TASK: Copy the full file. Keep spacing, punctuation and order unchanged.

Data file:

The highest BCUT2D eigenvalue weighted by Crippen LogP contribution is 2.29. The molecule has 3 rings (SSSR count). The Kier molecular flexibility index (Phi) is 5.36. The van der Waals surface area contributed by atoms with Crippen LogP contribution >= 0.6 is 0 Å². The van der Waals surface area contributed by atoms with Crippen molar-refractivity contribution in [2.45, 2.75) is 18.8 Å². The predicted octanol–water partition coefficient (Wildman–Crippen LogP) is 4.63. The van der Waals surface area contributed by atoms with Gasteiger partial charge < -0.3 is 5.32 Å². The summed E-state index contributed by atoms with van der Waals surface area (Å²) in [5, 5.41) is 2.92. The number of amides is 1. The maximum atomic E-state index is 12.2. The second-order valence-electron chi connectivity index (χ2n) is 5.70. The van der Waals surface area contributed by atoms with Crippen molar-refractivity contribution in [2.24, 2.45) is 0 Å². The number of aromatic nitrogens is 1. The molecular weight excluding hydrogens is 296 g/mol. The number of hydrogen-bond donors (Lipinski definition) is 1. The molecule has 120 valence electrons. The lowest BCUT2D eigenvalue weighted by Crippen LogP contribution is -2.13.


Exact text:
The highest BCUT2D eigenvalue weighted by Crippen LogP contribution is 2.29. The molecule has 3 rings (SSSR count). The Kier molecular flexibility index (Phi) is 5.36. The van der Waals surface area contributed by atoms with Crippen LogP contribution >= 0.6 is 0 Å². The van der Waals surface area contributed by atoms with Crippen molar-refractivity contribution in [2.45, 2.75) is 18.8 Å². The predicted octanol–water partition coefficient (Wildman–Crippen LogP) is 4.63. The van der Waals surface area contributed by atoms with Gasteiger partial charge < -0.3 is 5.32 Å². The summed E-state index contributed by atoms with van der Waals surface area (Å²) in [5, 5.41) is 2.92. The number of amides is 1. The maximum atomic E-state index is 12.2. The second-order valence-electron chi connectivity index (χ2n) is 5.70. The van der Waals surface area contributed by atoms with Crippen molar-refractivity contribution in [2.24, 2.45) is 0 Å². The number of aromatic nitrogens is 1. The molecular weight excluding hydrogens is 296 g/mol. The number of hydrogen-bond donors (Lipinski definition) is 1. The molecule has 120 valence electrons. The lowest BCUT2D eigenvalue weighted by Crippen LogP contribution is -2.13.